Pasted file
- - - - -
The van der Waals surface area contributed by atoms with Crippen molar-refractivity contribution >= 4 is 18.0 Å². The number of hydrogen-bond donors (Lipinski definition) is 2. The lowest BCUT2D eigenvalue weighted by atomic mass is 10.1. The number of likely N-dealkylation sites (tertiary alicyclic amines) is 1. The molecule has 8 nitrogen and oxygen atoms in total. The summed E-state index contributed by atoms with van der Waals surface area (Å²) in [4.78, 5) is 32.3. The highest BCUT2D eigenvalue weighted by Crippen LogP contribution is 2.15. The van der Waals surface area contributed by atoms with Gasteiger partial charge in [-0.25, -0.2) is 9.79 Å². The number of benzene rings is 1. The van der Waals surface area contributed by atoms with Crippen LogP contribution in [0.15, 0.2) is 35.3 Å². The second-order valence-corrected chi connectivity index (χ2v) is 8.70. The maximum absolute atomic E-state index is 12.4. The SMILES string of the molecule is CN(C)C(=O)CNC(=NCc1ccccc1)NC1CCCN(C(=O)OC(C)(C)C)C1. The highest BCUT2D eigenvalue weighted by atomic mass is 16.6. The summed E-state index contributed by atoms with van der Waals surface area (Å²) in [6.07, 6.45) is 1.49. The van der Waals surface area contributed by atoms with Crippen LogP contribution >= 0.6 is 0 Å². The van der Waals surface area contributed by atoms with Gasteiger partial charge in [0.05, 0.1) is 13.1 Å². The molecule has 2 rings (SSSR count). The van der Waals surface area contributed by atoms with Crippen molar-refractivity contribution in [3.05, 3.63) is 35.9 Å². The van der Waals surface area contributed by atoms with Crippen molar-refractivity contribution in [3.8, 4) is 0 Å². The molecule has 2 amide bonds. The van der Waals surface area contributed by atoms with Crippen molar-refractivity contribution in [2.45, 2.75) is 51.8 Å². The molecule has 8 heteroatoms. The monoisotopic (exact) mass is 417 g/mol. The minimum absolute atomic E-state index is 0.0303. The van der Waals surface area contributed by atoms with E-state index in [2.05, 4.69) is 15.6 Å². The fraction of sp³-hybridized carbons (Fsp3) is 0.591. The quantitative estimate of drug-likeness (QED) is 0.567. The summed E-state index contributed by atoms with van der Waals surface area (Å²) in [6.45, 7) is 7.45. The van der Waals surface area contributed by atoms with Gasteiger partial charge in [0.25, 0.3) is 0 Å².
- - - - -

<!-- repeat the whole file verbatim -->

The van der Waals surface area contributed by atoms with Crippen molar-refractivity contribution >= 4 is 18.0 Å². The number of hydrogen-bond donors (Lipinski definition) is 2. The lowest BCUT2D eigenvalue weighted by atomic mass is 10.1. The number of likely N-dealkylation sites (tertiary alicyclic amines) is 1. The molecule has 8 nitrogen and oxygen atoms in total. The summed E-state index contributed by atoms with van der Waals surface area (Å²) in [4.78, 5) is 32.3. The highest BCUT2D eigenvalue weighted by Crippen LogP contribution is 2.15. The van der Waals surface area contributed by atoms with Gasteiger partial charge in [-0.25, -0.2) is 9.79 Å². The number of benzene rings is 1. The van der Waals surface area contributed by atoms with Crippen LogP contribution in [0.15, 0.2) is 35.3 Å². The second-order valence-corrected chi connectivity index (χ2v) is 8.70. The maximum absolute atomic E-state index is 12.4. The SMILES string of the molecule is CN(C)C(=O)CNC(=NCc1ccccc1)NC1CCCN(C(=O)OC(C)(C)C)C1. The highest BCUT2D eigenvalue weighted by atomic mass is 16.6. The summed E-state index contributed by atoms with van der Waals surface area (Å²) in [6.07, 6.45) is 1.49. The van der Waals surface area contributed by atoms with Crippen LogP contribution >= 0.6 is 0 Å². The van der Waals surface area contributed by atoms with Gasteiger partial charge in [0.05, 0.1) is 13.1 Å². The molecule has 2 rings (SSSR count). The van der Waals surface area contributed by atoms with Crippen molar-refractivity contribution in [3.05, 3.63) is 35.9 Å². The van der Waals surface area contributed by atoms with Crippen molar-refractivity contribution in [3.8, 4) is 0 Å². The molecule has 2 amide bonds. The van der Waals surface area contributed by atoms with Crippen molar-refractivity contribution in [2.45, 2.75) is 51.8 Å². The molecule has 8 heteroatoms. The monoisotopic (exact) mass is 417 g/mol. The minimum absolute atomic E-state index is 0.0303. The van der Waals surface area contributed by atoms with E-state index in [2.05, 4.69) is 15.6 Å². The fraction of sp³-hybridized carbons (Fsp3) is 0.591. The quantitative estimate of drug-likeness (QED) is 0.567. The summed E-state index contributed by atoms with van der Waals surface area (Å²) in [6.45, 7) is 7.45. The van der Waals surface area contributed by atoms with Gasteiger partial charge in [0.25, 0.3) is 0 Å².